The year 2010 brought the stark reality that there would be no quick fix for various debt-laden countries struggling to meet monthly – even weekly – financial obligations.
The Cayman Islands were no different.
The year started off with Cayman at loggerheads with the United Kingdom over its ability to borrow more money in the upcoming budget year; due to start 1 July. The UK wanted to see evidence of Cayman’s long-term budget plans which agreed to reduce spending as well as increase government revenue streams.
The spectre of direct taxation – either property, sales or incomes taxes – loomed large. Premier McKeeva Bush continued to resist calls from the Foreign and Commonwealth Office to implement such measures.
One determining factor might have been an unprecedented letter from prominent local business owners urging the government to find other sources of cash.
More than 100 private sector associations, businesses and individuals banded together to send an open letter to Governor Duncan Taylor, Premier McKeeva Bush, elected members of Cabinet and other members of the Legislative Assembly.
“The current crisis has united a previously fractured private sector behind the common purpose of repairing our economy and taking the opportunity to make Cayman again a desirable place to work, live and invest,” the letter read.
For his part, Governor Taylor said he didn’t necessarily believe Cayman had to implement direct taxes. But the less Cayman raised government earnings, the more it would have to cut civil service jobs and expenses, he said.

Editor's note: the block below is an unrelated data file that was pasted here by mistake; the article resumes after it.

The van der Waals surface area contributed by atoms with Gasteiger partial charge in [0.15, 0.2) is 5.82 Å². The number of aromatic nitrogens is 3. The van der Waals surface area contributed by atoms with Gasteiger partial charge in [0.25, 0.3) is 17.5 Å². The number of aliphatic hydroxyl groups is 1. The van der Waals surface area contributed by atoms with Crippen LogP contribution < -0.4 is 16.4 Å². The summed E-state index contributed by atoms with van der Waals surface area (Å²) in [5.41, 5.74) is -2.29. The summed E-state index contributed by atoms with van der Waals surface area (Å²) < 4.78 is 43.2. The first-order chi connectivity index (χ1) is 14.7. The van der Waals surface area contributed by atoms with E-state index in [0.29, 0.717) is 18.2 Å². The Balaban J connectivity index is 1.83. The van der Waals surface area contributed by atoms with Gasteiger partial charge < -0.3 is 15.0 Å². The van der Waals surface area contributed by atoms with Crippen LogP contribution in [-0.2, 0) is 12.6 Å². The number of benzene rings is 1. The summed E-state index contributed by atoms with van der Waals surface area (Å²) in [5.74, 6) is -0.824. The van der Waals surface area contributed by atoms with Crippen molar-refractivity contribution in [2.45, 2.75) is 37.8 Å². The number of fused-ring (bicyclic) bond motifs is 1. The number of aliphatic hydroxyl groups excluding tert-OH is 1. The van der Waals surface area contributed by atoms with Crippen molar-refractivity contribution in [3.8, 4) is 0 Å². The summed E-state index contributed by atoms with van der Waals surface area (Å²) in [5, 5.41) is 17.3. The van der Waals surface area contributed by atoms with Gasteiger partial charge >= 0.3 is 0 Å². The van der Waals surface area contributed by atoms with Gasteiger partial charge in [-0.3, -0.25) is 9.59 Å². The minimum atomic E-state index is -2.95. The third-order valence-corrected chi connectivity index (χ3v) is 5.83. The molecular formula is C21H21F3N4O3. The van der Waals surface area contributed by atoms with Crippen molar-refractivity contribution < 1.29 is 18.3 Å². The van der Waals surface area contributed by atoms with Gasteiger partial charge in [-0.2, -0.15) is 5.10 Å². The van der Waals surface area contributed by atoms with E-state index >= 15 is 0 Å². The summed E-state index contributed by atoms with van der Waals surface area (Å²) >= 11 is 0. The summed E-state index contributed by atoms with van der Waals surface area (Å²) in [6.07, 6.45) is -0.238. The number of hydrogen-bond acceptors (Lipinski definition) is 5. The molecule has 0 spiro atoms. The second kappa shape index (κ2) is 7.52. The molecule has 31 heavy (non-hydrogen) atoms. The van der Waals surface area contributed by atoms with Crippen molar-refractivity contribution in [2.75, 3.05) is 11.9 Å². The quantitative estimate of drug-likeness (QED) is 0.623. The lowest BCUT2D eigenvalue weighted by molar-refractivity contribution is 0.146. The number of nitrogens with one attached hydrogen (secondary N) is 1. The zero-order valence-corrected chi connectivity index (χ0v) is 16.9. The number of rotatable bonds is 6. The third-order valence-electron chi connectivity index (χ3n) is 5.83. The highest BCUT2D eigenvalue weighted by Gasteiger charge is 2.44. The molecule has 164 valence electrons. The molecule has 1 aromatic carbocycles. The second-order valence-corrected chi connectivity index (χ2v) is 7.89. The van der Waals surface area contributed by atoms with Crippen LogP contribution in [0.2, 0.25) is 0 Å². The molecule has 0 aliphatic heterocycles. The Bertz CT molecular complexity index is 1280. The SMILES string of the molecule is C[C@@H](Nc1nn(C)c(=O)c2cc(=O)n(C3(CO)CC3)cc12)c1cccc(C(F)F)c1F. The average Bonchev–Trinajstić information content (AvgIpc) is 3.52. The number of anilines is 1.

“There is already more tax than one might imagine in the Cayman Islands,” Mr. Taylor said. “It’s not exactly a high tax environment by any means but the idea that it’s…a zero tax environment isn’t right either. Particularly work permits, where you’re employing expatriates… you could look at that as a tax.”
“Not introducing any alternative form of revenue raising does mean that the government is going to have to make deeper and faster cuts in expenditure.”
In the new budget year, government introduced a controversial 25 cent increase on petrol imports, but did not seek to implement income or property taxes. The civil service also had its salaries cut by 3.2 per cent across-the-board starting on 1 July.
Government workers were not best pleased by the salary cuts, but publicly accepted them in the end. The Civil Service Association later sought to investigate the situation when the Caymanian Compass reported that several dozen civil servants in various departments had received pay increases either just before or just after the salary reduction took effect.
Further reductions to the government service were being contemplated toward the end of 2010. Deputy Governor Donovan Ebanks released the results of a first review of four departments in the government service – which recommended dropping a collective $17 million from their respective budgets.
Mr. Ebanks said further cuts in several other government departments would be considered in the coming months.
Chief Officer of the Portfolio of Internal and External Affairs Franz Manderson warned that government’s budget-cutting exercise would not end on 1 July, when the new fiscal year begins.
“Further reductions in operating expenses will be expected over the next three years,” Mr. Manderson said. “It follows that sustainable means of reducing costs must continuously be pursued.”